The story of how David dealt with victory over the Amalekites (1 Sam 30) has much to teach us about the way God works and therefore the way we too should live. David’s army of 600 men set off in pursuit of the Amalekites on God’s orders, but 200 of them were too exhausted to continue and stopped at the Besor Valley, becoming baggage handlers, in effect (as one whose role in theme parks is as the ‘bag lady’, I have some sympathy with these men!) Unsurprisingly, when the 400 men returned victorious – with extra spoils from war above and beyond their own wives and children – they were reluctant to share with these men, whom they saw as having had no part to play in their victory.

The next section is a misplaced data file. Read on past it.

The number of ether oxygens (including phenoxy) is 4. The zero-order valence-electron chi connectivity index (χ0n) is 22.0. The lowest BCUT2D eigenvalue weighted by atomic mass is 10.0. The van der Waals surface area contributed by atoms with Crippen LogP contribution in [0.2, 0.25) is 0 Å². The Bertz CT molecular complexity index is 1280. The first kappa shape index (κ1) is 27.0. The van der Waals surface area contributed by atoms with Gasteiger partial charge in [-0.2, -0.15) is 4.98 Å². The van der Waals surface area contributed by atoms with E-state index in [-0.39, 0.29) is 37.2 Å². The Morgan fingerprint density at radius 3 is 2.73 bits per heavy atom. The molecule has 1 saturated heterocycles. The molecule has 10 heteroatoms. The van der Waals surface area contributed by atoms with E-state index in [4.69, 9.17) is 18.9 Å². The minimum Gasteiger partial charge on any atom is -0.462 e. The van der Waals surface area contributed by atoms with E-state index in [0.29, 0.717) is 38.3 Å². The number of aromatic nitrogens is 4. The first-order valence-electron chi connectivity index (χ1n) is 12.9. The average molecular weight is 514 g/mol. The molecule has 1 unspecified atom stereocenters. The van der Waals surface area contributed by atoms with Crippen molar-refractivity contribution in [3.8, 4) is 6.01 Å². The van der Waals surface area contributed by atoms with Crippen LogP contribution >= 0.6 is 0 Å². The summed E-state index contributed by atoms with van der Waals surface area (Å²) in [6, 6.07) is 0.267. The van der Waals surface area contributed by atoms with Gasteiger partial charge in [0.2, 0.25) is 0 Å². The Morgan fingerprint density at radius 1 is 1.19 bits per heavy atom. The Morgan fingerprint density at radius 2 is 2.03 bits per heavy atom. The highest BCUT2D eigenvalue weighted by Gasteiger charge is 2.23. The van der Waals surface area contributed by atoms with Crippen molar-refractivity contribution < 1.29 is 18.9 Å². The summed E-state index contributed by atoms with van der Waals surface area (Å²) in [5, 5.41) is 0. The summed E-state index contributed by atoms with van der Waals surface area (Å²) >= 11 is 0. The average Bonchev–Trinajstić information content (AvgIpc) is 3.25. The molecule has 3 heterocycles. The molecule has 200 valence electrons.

We can understand their reasoning, but it was based on worldly thinking and false assumptions (namely, that the victory was all down to their cleverness, instead of acknowledging God’s help in all that had happened.) David was insistent that there should be equality in dividing the spoils, and even went so far as to give some of the spoils of war to other towns in Judah. David acted with generosity and kindness, compassion and mercy, understanding that teamwork matters and that all of us have different roles to play at different times. There is no room for a competitive spirit or meanness in how we deal with each other; the Bible is clear that this view came from ‘evil men and troublemakers.’ (1 Sam 30:22) God’s thoughts and ways are far higher than ours (Isaiah 55:8-9), and when we have received grace and mercy from God, we will want to deal with grace and mercy too. Knowing God affects every area of our lives and how we live towards others.